We studied gyrfalcon (Falco rusticolus) food delivery and feeding behavior during the nestling period in central West Greenland during the 2000 and 2001 field seasons. We used time-lapse video cameras installed at three nests to record 2677.25 hours of nestling video. Ptarmigan delivered to nests were usually plucked prior to delivery and included the breast and superior thoracic vertebrae. Arctic hare leverets were rarely plucked and often delivered in parts. The most commonly delivered leveret part was the hind legs attached to the lower back. Passerines were rarely plucked and usually delivered whole. After feeding the young, adults removed 20.9% of prey items from the nest, which included items both with and without obvious muscle still attached. Prey delivery rates were similar among nests and increased as nestlings aged. Prey delivery frequency peaked in the morning and evening, with a distinct lull in the late evening and early morning hours. Male and female adults delivered a similar number of prey, though males typically delivered smaller prey than females. Gyrfalcons cached and re-delivered at least 9.1% of all items delivered, and one item was cached and retrieved three times.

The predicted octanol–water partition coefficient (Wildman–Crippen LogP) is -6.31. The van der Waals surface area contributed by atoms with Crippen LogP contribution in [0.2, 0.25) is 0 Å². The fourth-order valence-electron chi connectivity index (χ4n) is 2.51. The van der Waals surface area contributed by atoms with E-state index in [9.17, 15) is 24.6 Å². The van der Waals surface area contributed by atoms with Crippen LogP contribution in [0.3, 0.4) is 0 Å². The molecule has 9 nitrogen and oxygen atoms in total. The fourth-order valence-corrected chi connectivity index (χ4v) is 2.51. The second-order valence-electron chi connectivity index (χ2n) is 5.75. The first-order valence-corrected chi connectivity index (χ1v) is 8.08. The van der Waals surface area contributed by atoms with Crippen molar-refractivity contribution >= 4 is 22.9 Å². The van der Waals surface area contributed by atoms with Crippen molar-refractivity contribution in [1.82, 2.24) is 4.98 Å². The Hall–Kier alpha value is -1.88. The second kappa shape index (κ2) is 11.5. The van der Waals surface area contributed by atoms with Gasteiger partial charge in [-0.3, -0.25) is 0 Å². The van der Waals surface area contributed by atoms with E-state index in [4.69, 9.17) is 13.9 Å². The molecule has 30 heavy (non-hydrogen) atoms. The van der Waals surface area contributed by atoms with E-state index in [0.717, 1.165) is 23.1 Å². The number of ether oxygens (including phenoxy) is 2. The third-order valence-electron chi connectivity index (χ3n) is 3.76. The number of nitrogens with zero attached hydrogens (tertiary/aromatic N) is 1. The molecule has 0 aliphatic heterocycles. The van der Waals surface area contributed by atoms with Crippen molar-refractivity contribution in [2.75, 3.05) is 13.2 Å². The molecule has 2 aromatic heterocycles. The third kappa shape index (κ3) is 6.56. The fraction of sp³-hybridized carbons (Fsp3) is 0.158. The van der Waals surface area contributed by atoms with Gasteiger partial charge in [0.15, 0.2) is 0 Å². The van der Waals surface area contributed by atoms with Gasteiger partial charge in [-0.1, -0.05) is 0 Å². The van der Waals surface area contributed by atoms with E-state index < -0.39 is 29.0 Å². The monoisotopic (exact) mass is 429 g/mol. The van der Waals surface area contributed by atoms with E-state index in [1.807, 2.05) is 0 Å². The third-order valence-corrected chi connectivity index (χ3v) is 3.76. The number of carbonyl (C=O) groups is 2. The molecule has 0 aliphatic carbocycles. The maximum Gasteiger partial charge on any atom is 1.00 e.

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Gyrfalcon feeding behavior during the nestling period in central west Greenland